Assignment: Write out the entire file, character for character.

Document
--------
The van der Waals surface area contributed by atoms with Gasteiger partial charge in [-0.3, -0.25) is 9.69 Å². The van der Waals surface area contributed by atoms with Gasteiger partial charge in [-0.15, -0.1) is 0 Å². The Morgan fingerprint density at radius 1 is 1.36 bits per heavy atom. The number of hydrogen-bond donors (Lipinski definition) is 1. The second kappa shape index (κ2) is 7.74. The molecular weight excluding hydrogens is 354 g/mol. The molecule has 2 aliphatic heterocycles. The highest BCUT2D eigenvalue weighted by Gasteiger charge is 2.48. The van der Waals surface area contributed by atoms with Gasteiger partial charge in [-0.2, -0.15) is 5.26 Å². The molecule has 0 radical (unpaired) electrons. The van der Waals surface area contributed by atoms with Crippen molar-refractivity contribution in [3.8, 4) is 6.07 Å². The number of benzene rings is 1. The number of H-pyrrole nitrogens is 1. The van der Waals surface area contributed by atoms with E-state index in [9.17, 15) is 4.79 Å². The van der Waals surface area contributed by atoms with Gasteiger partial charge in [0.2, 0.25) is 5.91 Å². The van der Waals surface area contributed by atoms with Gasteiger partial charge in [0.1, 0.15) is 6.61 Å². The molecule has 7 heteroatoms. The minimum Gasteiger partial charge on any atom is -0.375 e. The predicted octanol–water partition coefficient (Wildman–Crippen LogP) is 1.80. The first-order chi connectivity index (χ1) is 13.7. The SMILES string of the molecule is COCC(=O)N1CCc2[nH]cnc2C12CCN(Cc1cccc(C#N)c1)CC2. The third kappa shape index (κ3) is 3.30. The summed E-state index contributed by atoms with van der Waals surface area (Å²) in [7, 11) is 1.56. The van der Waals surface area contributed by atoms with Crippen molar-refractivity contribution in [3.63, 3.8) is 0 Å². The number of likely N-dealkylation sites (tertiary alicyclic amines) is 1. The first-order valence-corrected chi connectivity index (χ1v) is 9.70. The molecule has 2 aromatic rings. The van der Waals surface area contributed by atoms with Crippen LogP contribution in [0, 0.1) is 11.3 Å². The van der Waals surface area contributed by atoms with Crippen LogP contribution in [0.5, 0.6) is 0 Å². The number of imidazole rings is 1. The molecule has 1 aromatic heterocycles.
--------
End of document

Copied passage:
The van der Waals surface area contributed by atoms with Gasteiger partial charge in [-0.3, -0.25) is 9.69 Å². The van der Waals surface area contributed by atoms with Gasteiger partial charge in [-0.15, -0.1) is 0 Å². The Morgan fingerprint density at radius 1 is 1.36 bits per heavy atom. The number of hydrogen-bond donors (Lipinski definition) is 1. The second kappa shape index (κ2) is 7.74. The molecular weight excluding hydrogens is 354 g/mol. The molecule has 2 aliphatic heterocycles. The highest BCUT2D eigenvalue weighted by Gasteiger charge is 2.48. The van der Waals surface area contributed by atoms with Gasteiger partial charge in [-0.2, -0.15) is 5.26 Å². The molecule has 0 radical (unpaired) electrons. The van der Waals surface area contributed by atoms with Crippen molar-refractivity contribution in [3.8, 4) is 6.07 Å². The number of benzene rings is 1. The number of H-pyrrole nitrogens is 1. The van der Waals surface area contributed by atoms with E-state index in [9.17, 15) is 4.79 Å². The van der Waals surface area contributed by atoms with Gasteiger partial charge in [0.2, 0.25) is 5.91 Å². The van der Waals surface area contributed by atoms with Gasteiger partial charge in [0.1, 0.15) is 6.61 Å². The molecule has 7 heteroatoms. The minimum Gasteiger partial charge on any atom is -0.375 e. The predicted octanol–water partition coefficient (Wildman–Crippen LogP) is 1.80. The first-order chi connectivity index (χ1) is 13.7. The SMILES string of the molecule is COCC(=O)N1CCc2[nH]cnc2C12CCN(Cc1cccc(C#N)c1)CC2. The third kappa shape index (κ3) is 3.30. The summed E-state index contributed by atoms with van der Waals surface area (Å²) in [7, 11) is 1.56. The van der Waals surface area contributed by atoms with Crippen molar-refractivity contribution in [3.63, 3.8) is 0 Å². The number of likely N-dealkylation sites (tertiary alicyclic amines) is 1. The first-order valence-corrected chi connectivity index (χ1v) is 9.70. The molecule has 2 aromatic rings. The van der Waals surface area contributed by atoms with Crippen LogP contribution in [0, 0.1) is 11.3 Å². The van der Waals surface area contributed by atoms with Crippen LogP contribution in [0.5, 0.6) is 0 Å². The number of imidazole rings is 1. The molecule has 1 aromatic heterocycles.